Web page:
in 2015 IEEE Nuclear Science Symposium and Medical Imaging Conference, NSS/MIC 2015 (2016), 7581841. DOI:10.1109/NSSMIC.2015.7581841
© 2015 IEEE. The EDELWEISS experiment, located in the underground laboratory LSM (France), is one of the leading experiments using cryogenic germanium (Ge) detectors for a direct search for dark matter. For the EDELWEISS-III phase, a new scalable data acquisition (DAQ) system was designed and built, based on the ‘IPE4 DAQ system’, which has already been used for several experiments in astroparticle physics.
Harbaum T., Seboui M., Balzer M., Becker J., Weber M.
in Proceedings – 24th IEEE International Symposium on Field-Programmable Custom Computing Machines, FCCM 2016 (2016) 184-191, 7544775. DOI:10.1109/FCCM.2016.52
© 2016 IEEE. Modern high-energy physics experiments such as the Compact Muon Solenoid experiment at CERN produce an extraordinary amount of data every 25ns. To handle a data rate of more than 50Tbit/s a multi-level trigger system is required, which reduces the data rate. Due to the increased luminosity after the Phase-II-Upgrade of the LHC, the CMS tracking system has to be redesigned. The current trigger system is unable to handle the resulting amount of data after this upgrade. Because of the latency of a few microseconds the Level 1 Track Trigger has to be implemented in hardware. State-of-the-art pattern recognition filter the incoming data by template matching on ASICs with a content addressable memory architecture. An implementation on an FPGA, which replaces the content addressable memory of the ASIC, has not been possible so far. This paper presents a new approach to a content addressable memory architecture, which allows an implementation of an FPGA based design. By combining filtering and track finding on an FPGA design, there are many possibilities of adjusting the two algorithms to each other. There is more flexibility enabled by the FPGA architecture in contrast to the ASIC. The presented design minimizes the stored data by logic to optimally utilize the available resources of an FPGA. Furthermore, the developed design meets the strong timing constraints and possesses the required properties of the content addressable memory.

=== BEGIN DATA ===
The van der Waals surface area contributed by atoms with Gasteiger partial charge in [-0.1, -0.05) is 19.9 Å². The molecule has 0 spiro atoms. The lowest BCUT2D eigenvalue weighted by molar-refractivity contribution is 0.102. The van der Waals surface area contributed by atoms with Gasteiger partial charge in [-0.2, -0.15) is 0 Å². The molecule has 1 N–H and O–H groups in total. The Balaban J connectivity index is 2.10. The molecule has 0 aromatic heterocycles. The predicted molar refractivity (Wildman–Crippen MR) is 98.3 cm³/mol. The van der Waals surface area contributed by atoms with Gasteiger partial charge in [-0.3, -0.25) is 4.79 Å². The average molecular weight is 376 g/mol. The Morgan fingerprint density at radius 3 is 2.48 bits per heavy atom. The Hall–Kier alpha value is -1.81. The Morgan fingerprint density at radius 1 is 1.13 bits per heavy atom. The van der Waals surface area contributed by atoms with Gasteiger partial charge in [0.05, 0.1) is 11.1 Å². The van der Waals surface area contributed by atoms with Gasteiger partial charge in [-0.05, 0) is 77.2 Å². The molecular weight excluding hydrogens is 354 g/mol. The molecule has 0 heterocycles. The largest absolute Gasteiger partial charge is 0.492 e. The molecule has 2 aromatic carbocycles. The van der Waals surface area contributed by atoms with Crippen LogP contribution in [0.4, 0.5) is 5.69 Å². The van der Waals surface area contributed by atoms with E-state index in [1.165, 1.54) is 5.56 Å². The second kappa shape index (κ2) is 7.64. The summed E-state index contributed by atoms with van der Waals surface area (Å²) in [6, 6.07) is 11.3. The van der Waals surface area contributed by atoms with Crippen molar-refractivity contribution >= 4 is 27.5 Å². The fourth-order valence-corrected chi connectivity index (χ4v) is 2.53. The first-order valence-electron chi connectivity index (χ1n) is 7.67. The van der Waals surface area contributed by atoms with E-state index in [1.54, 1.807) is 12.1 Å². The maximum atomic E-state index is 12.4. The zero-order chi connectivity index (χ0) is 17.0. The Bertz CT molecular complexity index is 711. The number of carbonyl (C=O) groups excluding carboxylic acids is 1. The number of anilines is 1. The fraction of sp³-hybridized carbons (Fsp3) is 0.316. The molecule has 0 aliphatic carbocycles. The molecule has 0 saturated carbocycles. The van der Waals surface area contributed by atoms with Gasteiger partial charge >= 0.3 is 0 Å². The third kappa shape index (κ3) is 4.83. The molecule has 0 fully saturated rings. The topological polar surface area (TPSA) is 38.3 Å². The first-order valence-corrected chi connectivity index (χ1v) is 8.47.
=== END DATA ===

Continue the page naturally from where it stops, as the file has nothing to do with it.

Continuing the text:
Rota L., Balzer M., Caselle M., Kudella S., Weber M., Mozzanica A., Hiller N., Nasse M.J., Niehues G., Schonfeldt P., Gerth C., Steffen B., Walther S., Makowski D., Mielczarek A.
in 2016 IEEE-NPSS Real Time Conference, RT 2016 (2016), 7543157. DOI:10.1109/RTC.2016.7543157
© 2016 IEEE. We developed a fast linear array detector to improve the acquisition rate and the resolution of Electro-Optical Spectral Decoding (EOSD) experimental setups currently installed at several light sources. The system consists of a detector board, an FPGA readout board and a high-Throughput data link. InGaAs or Si sensors are used to detect near-infrared (NIR) or visible light. The data acquisition, the operation of the detector board and its synchronization with synchrotron machines are handled by the FPGA. The readout architecture is based on a high-Throughput PCI-Express data link. In this paper we describe the system and we present preliminary measurements taken at the ANKA storage ring. A line-rate of 2.7 Mlps (lines per second) has been demonstrated.
Amstutz C. et al.
in 2016 IEEE-NPSS Real Time Conference, RT 2016 (2016), 7543110. DOI:10.1109/RTC.2016.7543110
© 2016 IEEE.The CMS collaboration is preparing a major upgrade of its detector, so it can operate during the high luminosity run of the LHC from 2026. The upgraded tracker electronics will reconstruct the trajectories of charged particles within a latency of a few microseconds, so that they can be used by the level-1 trigger. An emulation framework, CIDAF, has been developed to provide a reference for a proposed FPGA-based implementation of this track finder, which employs a Time-Multiplexed (TM) technique for data processing.